Giving women with advanced breast cancer the tools and support they need.
Tara Schapmire, an oncology social worker, tries to give women who have advanced breast cancer the tools they need to sustain their emotional strength by working with them in a group setting.
People who have faced their own mortality often see the world through “new glasses,” including their relationships and activities they once enjoyed, she says. They discover value in things they didn’t pay attention to before, and at that same time, they are challenged to find meaning in activities—or friends—they used to make time for. It can feel disturbing and disorienting. As one support group member explained, she no longer “suffers fools.”
“Group may be the only place where they can connect honestly with others and no longer feel emotionally isolated,” says Schapmire, who works in the interdisciplinary program for palliative care and chronic illness at the University of Louisville in Kentucky. “They can express the truths they are unable to express elsewhere.”
She uses group sessions year-round to help women connect with the only people who really understand what they are going through: other women who have advanced breast cancer. She encourages them to be more self-aware and explicit about their needs.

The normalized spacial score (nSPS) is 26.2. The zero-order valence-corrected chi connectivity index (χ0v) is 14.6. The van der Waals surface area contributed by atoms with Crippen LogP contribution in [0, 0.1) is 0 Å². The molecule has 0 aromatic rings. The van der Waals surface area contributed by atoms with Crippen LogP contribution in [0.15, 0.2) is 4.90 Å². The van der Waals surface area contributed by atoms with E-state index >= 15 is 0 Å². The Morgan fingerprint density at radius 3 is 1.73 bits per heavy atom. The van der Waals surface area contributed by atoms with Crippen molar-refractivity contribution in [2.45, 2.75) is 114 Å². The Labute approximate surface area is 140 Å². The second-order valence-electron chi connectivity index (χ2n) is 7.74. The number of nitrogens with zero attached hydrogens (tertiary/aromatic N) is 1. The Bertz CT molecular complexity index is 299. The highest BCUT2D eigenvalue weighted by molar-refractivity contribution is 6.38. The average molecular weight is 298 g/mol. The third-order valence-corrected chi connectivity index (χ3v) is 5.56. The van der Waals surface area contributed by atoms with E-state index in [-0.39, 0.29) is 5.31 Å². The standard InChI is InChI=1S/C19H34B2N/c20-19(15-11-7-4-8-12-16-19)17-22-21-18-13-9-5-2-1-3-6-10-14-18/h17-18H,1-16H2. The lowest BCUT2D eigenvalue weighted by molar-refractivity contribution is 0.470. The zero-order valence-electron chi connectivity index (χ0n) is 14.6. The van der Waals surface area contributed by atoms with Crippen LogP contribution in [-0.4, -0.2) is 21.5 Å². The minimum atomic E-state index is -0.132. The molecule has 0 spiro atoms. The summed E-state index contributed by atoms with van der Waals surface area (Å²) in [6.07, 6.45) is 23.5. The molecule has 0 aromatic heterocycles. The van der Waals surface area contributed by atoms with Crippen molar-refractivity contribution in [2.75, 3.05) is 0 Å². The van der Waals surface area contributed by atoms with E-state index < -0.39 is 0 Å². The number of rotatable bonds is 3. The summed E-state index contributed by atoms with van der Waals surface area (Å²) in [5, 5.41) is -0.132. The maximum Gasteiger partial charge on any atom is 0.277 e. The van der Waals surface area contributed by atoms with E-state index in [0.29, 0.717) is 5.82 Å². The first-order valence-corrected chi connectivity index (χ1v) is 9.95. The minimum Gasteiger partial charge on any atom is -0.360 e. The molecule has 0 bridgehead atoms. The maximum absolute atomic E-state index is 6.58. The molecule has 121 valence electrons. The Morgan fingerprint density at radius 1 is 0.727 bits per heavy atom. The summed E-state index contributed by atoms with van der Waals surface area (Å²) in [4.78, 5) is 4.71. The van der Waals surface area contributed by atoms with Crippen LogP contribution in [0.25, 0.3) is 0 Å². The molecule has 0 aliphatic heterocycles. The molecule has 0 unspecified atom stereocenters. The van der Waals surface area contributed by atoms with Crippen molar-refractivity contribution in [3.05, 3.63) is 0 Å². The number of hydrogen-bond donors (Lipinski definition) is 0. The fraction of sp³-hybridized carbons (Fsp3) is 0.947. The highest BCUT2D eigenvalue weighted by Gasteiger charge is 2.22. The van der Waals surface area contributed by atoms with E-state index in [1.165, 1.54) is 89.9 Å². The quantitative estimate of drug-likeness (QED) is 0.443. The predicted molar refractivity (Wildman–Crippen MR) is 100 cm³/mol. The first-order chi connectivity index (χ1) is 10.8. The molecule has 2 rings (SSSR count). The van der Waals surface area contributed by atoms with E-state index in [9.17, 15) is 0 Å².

“If someone says, ‘What can I do for you?’ have a mental list of things they can do,” she advises. “Maybe it’s a phone call or lunch later this week. Express your needs explicitly, particularly to friends who often want to help but don’t know how,” she says. If you and your partner avoid difficult topics to protect each other from personal fears, try bringing up the subjects in the car or on the phone, rather than face to face, for example.
No single exercise guarantees that everyone will get the level of emotional support they need when they need it, but Schapmire is encouraged by a shifting tide toward “a whole-person approach to care,” that is, care that tries to address the patient’s—and the family’s—physical, emotional, social, cultural and spiritual needs. What Schapmire and many psycho-oncology researchers ultimately want to know is “what works for whom, for how long and when along the cancer trajectory,” she says.
But for now, she incorporates the latest evidence-based lessons into the support group experience. “We still have a lot of room for more research on ways to improve quality of life for all those affected by cancer.”